McKinney Repertory Theatre invites you aboard its production of “Murder on the Orient Express”

An inside look at the production with Director Lindsey Humphries and the play’s Hercule Poirot, Dale Gutt.

The McKinney Repertory Theatre production of "Murder on the Orient Express"
A poster for “Murder on the Orient Express” – Pictures courtesy of McKinney Repertory Theatre

When it comes to the McKinney Repertory Theatre’s Lindsey Humphries, it doesn’t take a master detective to discover her appreciation of Agatha Christie’s writing.

“I absolutely love Agatha Christie,” Humphries said, explaining that a childhood love of the movie “Clue” led her to seek out the source material driving its jokes about common mystery tropes.

Since then, Humphries has not only brought Agatha Christie’s works to life on stage, but she’s also brought the famed mystery writer herself into the world of theater.

“I’ve actually played Agatha Christie herself on the stage. I got to be in a play once about her creating Poirot,” Humphries said, referring to Christie’s famous literary sleuth who’s found his way into countless TV and movie adaptations over the years. “That’s how deep my love of Agatha Christie runs. I’ve played her; I’ve played with her work.”

Now, Humphries is directing one of the definitive Hercule Poirot novels for the McKinney Repertory Theatre, “Murder on the Orient Express.” The production of the popular murder mystery, which runs from July 28 through August 12, uses an adaptation by famed playwright Ken Ludwig and features a leading actor whose knowledge of Poirot might just rival Humphries’ own admiration for the character.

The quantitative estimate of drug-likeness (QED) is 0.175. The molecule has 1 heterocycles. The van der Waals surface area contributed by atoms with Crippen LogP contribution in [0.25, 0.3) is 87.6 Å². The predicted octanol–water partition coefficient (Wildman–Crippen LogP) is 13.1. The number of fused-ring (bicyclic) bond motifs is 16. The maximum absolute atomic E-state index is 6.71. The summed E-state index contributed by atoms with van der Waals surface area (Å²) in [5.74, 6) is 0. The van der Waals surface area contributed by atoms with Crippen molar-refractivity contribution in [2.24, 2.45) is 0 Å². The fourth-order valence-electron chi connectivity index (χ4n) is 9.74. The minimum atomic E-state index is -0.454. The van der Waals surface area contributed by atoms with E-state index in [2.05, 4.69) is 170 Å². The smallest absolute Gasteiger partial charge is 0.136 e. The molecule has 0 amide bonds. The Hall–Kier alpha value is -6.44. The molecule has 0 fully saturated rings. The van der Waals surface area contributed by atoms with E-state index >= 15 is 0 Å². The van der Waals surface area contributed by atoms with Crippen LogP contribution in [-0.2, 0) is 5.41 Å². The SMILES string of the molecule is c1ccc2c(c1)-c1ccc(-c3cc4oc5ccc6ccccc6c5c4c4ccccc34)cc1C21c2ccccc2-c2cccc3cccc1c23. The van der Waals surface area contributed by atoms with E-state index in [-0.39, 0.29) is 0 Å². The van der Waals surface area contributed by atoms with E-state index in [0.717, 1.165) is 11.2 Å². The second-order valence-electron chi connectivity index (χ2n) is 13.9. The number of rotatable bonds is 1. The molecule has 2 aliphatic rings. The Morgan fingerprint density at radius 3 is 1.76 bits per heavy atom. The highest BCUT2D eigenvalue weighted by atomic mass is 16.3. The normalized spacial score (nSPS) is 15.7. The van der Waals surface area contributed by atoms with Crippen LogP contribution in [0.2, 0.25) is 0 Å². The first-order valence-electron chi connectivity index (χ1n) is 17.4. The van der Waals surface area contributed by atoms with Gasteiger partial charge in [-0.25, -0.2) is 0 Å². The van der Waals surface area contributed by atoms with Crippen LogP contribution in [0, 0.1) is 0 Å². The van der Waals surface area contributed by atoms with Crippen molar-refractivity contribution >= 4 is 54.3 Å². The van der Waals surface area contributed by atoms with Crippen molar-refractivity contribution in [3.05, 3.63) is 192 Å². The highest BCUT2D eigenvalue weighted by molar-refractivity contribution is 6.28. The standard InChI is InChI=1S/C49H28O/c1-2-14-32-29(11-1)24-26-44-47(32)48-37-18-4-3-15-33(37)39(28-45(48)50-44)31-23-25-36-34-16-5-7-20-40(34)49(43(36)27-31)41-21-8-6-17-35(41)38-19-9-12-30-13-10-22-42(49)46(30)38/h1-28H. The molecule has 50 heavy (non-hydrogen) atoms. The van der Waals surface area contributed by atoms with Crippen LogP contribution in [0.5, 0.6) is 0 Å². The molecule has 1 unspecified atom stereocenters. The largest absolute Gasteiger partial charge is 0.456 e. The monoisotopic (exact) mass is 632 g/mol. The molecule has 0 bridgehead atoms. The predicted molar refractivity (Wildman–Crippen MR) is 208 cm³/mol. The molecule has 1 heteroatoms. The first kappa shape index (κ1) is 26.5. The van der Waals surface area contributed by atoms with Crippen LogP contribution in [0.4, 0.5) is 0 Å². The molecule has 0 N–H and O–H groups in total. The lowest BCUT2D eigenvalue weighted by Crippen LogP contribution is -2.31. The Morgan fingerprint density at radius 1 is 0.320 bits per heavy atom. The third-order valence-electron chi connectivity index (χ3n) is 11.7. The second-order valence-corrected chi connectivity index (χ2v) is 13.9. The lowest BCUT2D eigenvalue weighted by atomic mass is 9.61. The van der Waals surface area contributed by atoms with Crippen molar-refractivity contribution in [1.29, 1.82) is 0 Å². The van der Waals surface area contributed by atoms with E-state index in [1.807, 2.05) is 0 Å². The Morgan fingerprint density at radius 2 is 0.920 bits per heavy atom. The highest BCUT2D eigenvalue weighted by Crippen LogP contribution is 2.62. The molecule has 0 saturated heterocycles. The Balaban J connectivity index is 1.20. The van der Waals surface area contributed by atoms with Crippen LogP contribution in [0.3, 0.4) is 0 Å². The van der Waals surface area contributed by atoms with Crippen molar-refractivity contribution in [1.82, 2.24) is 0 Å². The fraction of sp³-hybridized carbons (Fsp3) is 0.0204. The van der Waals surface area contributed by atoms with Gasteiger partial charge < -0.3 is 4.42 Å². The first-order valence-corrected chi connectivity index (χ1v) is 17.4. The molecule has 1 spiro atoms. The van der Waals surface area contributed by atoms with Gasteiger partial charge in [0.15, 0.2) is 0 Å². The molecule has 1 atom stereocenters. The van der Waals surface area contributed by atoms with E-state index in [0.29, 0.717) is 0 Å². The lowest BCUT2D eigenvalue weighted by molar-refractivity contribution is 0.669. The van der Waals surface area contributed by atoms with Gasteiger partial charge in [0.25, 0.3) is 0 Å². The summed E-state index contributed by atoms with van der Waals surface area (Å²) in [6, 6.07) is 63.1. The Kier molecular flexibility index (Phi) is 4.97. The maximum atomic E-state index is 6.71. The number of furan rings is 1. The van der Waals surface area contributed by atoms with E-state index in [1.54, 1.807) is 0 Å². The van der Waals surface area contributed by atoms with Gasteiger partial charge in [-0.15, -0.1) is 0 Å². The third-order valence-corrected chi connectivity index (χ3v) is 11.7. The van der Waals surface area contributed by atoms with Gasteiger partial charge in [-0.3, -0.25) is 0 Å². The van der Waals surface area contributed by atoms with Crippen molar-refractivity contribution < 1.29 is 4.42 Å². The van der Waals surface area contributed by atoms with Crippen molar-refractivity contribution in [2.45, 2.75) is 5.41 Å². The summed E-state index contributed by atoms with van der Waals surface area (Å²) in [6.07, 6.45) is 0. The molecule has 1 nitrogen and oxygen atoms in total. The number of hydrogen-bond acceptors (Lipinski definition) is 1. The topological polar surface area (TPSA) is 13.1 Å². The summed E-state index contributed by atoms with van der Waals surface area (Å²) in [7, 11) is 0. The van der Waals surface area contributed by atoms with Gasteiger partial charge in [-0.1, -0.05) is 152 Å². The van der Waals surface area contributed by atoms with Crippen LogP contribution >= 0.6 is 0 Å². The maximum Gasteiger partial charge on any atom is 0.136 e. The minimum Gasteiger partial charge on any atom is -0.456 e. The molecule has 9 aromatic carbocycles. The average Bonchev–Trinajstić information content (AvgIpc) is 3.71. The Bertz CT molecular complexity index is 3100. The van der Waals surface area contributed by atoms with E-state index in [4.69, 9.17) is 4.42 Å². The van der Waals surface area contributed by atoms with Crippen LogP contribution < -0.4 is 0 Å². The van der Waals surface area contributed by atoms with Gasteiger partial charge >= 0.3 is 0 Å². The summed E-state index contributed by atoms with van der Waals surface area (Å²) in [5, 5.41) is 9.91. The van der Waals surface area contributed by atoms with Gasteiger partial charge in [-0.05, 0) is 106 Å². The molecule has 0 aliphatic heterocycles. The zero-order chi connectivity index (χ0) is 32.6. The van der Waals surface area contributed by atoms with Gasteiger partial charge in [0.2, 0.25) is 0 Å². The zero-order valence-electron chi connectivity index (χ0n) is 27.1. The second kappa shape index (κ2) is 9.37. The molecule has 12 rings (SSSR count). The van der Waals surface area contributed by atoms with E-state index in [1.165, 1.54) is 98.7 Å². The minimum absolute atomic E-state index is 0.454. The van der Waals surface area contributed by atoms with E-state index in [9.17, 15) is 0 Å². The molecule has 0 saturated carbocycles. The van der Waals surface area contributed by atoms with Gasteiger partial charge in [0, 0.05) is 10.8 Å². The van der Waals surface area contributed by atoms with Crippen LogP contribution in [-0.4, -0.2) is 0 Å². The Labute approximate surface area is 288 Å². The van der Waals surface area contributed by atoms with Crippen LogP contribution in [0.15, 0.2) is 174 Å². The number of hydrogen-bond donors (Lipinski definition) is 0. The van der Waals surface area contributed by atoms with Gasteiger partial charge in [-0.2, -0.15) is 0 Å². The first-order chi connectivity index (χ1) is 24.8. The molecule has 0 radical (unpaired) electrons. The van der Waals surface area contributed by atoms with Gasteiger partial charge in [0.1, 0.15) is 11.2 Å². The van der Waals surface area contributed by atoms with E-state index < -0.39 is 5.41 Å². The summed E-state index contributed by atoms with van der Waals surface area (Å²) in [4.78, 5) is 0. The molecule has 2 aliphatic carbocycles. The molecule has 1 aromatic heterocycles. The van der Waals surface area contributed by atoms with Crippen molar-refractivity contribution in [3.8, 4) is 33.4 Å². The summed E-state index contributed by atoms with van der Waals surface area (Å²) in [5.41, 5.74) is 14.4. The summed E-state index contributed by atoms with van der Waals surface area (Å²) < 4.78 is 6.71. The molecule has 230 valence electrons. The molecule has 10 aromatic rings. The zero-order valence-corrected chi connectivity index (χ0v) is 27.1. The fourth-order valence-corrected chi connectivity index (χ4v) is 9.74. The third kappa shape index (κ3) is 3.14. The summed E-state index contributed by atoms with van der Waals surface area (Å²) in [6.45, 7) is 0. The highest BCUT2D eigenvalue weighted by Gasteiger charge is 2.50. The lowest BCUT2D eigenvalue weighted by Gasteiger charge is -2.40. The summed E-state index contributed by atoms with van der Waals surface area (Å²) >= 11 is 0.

“When I sat down and tackled the show, my (version of) Poirot was David Suchet, always,” Humphries said, referring to the longtime star of “Agatha Christie’s Poirot” on BBC. Now, after her work directing the play, Humphries said the version of Poirot she envisions is between Suchet and Dale Gutt.

Gutt will be the man behind the iconic character for the McKinney Repertory Theatre production of “Murder on the Orient Express.” He described how his interpretation of Poirot pulls from different elements of all the character’s past iterations, from Charles Laughton’s 1928 stage portrayal in “Alibi” to Kenneth Branagh’s recent theatrical run as the detective.

Dale Gutt as Hercule Poirot

“As an actor, you want to represent Poirot from Christie’s perspective, but you also want him to be representative of what the culture, what the theater, what the public is looking for as well,” Gutt said, adding that each individual might have a different Poirot they envision in their head before he walks out on stage. “So, what I’m trying to do is I’m trying to find salient points of each one of those actors.”

With that method in mind, it should come as little surprise that Gutt has intensively researched his role for the play, down to listening to interviews with past Poirot actors about how they worked to capture his unique accent.

“It’s a subtle French accent, actually. It actually sounds more English than French, but it has a French lilt to it,” Gutt said, detailing his conclusions after studying how actors like Suchet and Branagh worked to reflect the mix of Belgian and French influence in the character’s backstory with their vocals. “That’s what I’m doing with the character because that seems to be most genuine to Suchet, to Branagh, to Poirot in general.”

Even with that informed view of the character, Humphries has found excitement in seeing Gutt bring his own twists on certain scenes that feel unique to his thorough approach.